Iterating on Discoverability
For the Mid-fidelity Prototype, we added color, which was in line with the DCP’s design system.
Additionally, we established a fun but direct voice and tone because it is a government department.
One feature I added is that on map screen, the spots will only reveal themselves when the user get close by. This adds an element of surprise and discovery.
Second, the spot collection page will notify the user when a new spot has been added to encourage curiosity and urge users to explore.
Iterating on AR Experience
I started to prototype out what the AR experience could looks like. When users click into the map view, they could choose between 2D or AR view. For the AR view, think Google Street View with overlaid icons/rewards/popups. We created both versions to test with students. Once the user arrives at the event, we envisioned an additional AR experience, whether it’s AR art or an immersive experience.
High Fidelity Prototype
We tested our prototype by conducting a think-aloud usability test with students. We found that users did not know they were going to be presented with a unique AR experience once they arrive at the spot. So they exited the app once they arrived at the spot, obviously this was a problem so I decided on bettering the onboarding flow to mitigate the confusion. We also created a privacy consent screen as the DCP would be accessing user data.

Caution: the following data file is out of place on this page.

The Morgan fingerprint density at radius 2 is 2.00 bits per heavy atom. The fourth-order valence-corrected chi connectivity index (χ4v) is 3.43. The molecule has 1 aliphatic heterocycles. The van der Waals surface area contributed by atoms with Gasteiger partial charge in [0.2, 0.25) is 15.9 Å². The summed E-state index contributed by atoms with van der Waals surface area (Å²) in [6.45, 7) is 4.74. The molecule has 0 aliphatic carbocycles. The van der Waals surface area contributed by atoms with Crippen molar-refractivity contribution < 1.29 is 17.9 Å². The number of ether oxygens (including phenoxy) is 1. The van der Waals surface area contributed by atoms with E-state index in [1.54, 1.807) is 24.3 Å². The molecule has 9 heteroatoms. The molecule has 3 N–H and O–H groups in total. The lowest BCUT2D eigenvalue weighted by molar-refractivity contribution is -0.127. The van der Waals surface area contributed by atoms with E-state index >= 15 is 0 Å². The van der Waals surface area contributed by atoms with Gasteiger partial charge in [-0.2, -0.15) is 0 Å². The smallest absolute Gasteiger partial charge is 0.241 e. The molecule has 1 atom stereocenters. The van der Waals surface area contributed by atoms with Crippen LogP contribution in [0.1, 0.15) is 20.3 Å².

Feedforward and Micro-interactions
Some of the smaller refinements we made were to improve specific interactions. In the mid fidelity design, we used the concept of “levels” to gamify and incentivize discovery, but there wasn’t much feedforward with that. So in the hi-fi design, I added a visual and text that shows they can improve their level providing feedforward and a better sense of affordance.
Second, in the mid-fi design the collected hidden spots were static and didn’t really afford an interaction. So in the hi-fi design, we created a swipe gesture so that users were actively interacting with the collected spots and would feel like they want to complete any empty spots.
This was a short academic project, so we didn’t have get to quantify impact. But if I had more time, I would...
1. Usability testing with users
2. Measure the click-through rate to see what screen users spend the most time on and whether the call of action on each screen is being clicked.
3. Explore new potential features, like how artists can sell art within the app or how discounts could be used as rewards for exploring new businesses.
1. Be Creative with Native Capabilities of Phones
Pushed me to be creative to solve a problem that involves multiple stakeholders with a product-service system and not to shy away from "blue sky ideas" like AR/VR and spatial data exchange.
2. Service-thinking Mindset
This project encouraged me to adopt a service thinking mindset as most products today are part of a greater product-service ecosystem.